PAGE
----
December retail sales up six-tenths of a percent

A customer at a Lowe's home improvement store looks at a display of holiday decorations on November 4, 2010 in San Francisco, California. With three weeks to go until Thanksgiving, retail stores are beginning to sell holiday merchandise.

TEXT OF INTERVIEW

STEVE CHIOTAKIS: The nation's retailers saw just a little momentum at the cash register in December, including much of the all-important holiday shopping period. The Commerce Department reports retail sales were up six-tenths of a percent for the month.

Jill Schlesinger is editor at large for CBS/MoneyWatch. She's with us live from New York with some analysis.Hi Jill.

JILL SCHLESINGER: Good morning.

CHIOTAKIS: So, alright. Let's talk about these retail numbers. What's your take, first of all?

SCHLESINGER: I think a little bit light, below expectations. And my thinking on this is that consumers are still feeling quite a bit of pressure. They still have lots of debt. They're worried about the weak jobs market, and I think there's an increasing concern that housing could continue to be a problem this year.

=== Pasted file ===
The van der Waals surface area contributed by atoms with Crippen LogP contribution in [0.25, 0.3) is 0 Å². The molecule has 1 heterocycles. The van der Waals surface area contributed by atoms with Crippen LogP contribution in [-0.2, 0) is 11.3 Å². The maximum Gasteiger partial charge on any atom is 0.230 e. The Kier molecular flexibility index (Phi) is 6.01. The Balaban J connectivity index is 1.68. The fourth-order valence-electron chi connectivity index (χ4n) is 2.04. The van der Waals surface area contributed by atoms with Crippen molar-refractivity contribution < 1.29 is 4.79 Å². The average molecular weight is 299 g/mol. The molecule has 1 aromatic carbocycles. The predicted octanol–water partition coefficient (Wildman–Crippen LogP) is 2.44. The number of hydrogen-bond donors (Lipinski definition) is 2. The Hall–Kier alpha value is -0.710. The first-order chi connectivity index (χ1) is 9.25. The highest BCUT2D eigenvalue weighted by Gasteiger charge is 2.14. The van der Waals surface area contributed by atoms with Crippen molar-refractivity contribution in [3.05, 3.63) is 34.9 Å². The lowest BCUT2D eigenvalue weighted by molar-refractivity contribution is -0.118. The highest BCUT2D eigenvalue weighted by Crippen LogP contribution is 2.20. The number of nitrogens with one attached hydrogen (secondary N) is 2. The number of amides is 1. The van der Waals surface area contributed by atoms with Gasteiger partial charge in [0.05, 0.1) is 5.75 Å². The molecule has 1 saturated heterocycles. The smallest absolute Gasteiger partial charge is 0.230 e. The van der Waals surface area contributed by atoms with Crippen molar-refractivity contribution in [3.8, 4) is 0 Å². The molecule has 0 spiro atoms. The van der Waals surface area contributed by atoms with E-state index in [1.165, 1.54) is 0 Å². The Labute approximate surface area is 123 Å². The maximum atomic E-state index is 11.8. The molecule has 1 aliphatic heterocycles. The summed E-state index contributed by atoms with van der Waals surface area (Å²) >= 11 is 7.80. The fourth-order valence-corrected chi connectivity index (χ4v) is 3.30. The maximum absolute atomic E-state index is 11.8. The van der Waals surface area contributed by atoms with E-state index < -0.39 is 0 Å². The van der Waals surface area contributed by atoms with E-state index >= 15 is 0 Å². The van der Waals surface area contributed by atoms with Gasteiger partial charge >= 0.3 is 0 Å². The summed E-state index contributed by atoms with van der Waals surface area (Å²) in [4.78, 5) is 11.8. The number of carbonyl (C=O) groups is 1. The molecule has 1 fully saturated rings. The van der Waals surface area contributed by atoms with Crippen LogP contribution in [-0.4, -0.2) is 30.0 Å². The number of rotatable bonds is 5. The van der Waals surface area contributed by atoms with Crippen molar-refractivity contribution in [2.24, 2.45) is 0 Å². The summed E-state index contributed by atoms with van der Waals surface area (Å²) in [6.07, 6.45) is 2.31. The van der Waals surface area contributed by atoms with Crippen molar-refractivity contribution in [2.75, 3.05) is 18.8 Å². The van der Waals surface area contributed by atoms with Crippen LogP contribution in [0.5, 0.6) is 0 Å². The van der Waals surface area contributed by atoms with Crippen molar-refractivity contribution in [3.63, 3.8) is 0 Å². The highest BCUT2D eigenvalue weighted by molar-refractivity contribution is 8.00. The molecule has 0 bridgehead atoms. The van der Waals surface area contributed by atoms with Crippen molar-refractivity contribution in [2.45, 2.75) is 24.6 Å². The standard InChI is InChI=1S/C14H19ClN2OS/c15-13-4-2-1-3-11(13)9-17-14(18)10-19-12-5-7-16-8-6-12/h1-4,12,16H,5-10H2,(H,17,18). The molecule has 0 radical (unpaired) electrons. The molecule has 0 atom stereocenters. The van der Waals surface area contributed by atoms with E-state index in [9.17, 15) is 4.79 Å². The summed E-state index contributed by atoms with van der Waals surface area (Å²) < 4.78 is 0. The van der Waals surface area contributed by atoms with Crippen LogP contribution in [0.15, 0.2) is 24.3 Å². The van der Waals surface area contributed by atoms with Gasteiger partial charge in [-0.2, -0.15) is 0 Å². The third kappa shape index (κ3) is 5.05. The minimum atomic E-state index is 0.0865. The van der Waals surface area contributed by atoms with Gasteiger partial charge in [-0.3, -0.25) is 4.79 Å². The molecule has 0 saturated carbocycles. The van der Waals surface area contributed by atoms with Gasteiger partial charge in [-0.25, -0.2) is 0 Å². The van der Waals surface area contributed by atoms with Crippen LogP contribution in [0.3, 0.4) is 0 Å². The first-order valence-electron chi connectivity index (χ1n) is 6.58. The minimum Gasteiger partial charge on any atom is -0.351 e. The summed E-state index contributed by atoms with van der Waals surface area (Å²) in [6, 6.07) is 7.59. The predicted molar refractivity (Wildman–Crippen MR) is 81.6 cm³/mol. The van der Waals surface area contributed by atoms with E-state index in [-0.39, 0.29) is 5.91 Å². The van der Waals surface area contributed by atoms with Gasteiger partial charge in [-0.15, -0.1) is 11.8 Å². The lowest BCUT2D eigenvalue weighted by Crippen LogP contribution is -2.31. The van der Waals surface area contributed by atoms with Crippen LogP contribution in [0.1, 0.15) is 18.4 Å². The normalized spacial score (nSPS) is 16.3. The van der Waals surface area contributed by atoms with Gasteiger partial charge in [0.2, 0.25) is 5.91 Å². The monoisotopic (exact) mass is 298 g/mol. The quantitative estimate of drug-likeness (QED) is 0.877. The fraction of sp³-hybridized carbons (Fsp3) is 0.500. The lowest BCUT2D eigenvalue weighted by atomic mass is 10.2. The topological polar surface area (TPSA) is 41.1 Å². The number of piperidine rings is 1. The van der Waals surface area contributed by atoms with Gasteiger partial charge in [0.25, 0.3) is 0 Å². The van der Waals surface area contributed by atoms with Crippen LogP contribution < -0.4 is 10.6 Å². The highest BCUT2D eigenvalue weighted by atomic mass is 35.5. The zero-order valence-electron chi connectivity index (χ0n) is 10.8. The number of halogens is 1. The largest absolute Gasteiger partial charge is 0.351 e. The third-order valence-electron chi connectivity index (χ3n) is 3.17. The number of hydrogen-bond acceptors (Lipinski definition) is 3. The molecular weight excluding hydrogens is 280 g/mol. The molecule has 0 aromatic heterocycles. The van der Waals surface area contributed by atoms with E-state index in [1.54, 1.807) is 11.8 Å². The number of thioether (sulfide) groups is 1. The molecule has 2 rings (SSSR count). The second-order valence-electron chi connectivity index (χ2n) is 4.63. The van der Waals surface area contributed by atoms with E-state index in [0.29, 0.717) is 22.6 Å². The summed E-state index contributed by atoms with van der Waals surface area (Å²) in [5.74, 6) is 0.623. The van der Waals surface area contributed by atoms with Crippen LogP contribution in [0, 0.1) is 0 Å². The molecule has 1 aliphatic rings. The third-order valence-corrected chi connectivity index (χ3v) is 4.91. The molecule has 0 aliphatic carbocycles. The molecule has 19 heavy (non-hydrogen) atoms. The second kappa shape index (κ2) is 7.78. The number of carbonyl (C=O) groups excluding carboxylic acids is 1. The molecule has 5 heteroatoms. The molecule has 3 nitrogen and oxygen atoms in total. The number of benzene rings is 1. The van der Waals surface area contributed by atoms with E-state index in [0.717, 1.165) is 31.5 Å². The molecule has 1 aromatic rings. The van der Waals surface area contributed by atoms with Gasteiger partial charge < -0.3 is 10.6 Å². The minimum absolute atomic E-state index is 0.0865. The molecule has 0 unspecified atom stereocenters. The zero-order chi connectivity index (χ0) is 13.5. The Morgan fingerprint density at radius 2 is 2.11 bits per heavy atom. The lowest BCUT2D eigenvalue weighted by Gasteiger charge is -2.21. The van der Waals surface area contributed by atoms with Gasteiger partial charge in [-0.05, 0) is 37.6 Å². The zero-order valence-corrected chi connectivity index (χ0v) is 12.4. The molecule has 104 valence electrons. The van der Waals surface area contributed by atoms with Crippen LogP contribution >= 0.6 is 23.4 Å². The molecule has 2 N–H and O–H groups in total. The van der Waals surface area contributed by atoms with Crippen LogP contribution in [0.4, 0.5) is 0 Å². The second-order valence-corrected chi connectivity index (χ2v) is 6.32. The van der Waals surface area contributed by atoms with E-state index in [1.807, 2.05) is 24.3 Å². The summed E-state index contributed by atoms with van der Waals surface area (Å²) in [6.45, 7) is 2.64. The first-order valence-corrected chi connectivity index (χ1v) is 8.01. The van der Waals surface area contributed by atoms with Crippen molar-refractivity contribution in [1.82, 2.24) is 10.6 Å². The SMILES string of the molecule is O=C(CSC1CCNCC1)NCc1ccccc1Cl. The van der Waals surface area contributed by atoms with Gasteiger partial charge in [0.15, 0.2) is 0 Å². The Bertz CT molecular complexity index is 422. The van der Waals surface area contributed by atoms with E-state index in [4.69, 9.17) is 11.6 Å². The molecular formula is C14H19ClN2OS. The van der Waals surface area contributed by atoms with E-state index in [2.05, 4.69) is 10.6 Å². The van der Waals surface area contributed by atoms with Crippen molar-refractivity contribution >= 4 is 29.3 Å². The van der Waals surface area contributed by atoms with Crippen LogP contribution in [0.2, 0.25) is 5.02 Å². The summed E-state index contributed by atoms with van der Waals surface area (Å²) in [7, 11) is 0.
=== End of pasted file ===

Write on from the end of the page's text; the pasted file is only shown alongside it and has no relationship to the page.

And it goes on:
CHIOTAKIS: Now people, Jill, are going to start getting some tax refunds, right? Are they going to spend that money at the stores, are they going to pay down this debt? What are they going to do with it?

SCHLESINGER: I think they're going to keep paying down debt and beefing up savings until they feel that the job market has turned, I think that is truly the key in this particular piece of data.

CHIOTAKIS: We also got word on consumer prices this morning -- up a half a percent in December. But if you take out food and energy, that number is lower. Food and energy are big things to all of us Jill. How does this affect the overall economy?

SCHLESINGER: You know, I always laugh when they say we've stripped out the food and energy. Most people must be thinking, oh you mean the things that I actually care about and affect me every single day? So listen, when you have to pay more for your food and to fill up your car at the gas station, you're going to have less money to spend. And I think that also ties into the retail sales. As people feel price pressure, they really take that money and pay for only the things that matter the most to them. They're not going to go out there and spend money on stuff that's a little bit over the top, concentrating on what's important. Keep an eye on this inflation number. I think this is going to be really a big key in consumer spending.

CHIOTAKIS: Jill Schlesinger in New York, thanks.

SCHLESINGER: Great to be with you.

About the author

Steve Chiotakis was the host of Marketplace Morning Report until January 2012.

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